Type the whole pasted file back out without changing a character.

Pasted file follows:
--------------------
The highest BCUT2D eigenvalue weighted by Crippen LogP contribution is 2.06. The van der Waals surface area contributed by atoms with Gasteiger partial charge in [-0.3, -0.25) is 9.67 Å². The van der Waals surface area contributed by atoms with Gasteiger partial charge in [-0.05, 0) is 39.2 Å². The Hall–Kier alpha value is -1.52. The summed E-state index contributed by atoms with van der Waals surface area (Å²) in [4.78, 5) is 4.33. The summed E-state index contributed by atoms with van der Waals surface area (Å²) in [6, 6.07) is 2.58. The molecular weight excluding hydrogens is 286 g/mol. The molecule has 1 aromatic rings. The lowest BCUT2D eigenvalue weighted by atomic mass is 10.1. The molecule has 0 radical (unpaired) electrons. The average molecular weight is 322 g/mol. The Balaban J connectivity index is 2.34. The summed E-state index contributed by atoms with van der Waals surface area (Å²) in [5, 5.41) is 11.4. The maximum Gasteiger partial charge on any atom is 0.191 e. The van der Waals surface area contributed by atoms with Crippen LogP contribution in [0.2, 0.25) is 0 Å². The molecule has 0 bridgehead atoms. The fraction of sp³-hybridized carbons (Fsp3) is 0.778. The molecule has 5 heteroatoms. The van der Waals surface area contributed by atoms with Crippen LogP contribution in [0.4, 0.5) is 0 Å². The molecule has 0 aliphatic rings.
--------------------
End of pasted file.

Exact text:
The highest BCUT2D eigenvalue weighted by Crippen LogP contribution is 2.06. The van der Waals surface area contributed by atoms with Gasteiger partial charge in [-0.3, -0.25) is 9.67 Å². The van der Waals surface area contributed by atoms with Gasteiger partial charge in [-0.05, 0) is 39.2 Å². The Hall–Kier alpha value is -1.52. The summed E-state index contributed by atoms with van der Waals surface area (Å²) in [4.78, 5) is 4.33. The summed E-state index contributed by atoms with van der Waals surface area (Å²) in [6, 6.07) is 2.58. The molecular weight excluding hydrogens is 286 g/mol. The molecule has 1 aromatic rings. The lowest BCUT2D eigenvalue weighted by atomic mass is 10.1. The molecule has 0 radical (unpaired) electrons. The average molecular weight is 322 g/mol. The Balaban J connectivity index is 2.34. The summed E-state index contributed by atoms with van der Waals surface area (Å²) in [5, 5.41) is 11.4. The maximum Gasteiger partial charge on any atom is 0.191 e. The van der Waals surface area contributed by atoms with Crippen LogP contribution in [0.2, 0.25) is 0 Å². The molecule has 0 bridgehead atoms. The fraction of sp³-hybridized carbons (Fsp3) is 0.778. The molecule has 5 heteroatoms. The van der Waals surface area contributed by atoms with Crippen LogP contribution in [0.4, 0.5) is 0 Å². The molecule has 0 aliphatic rings.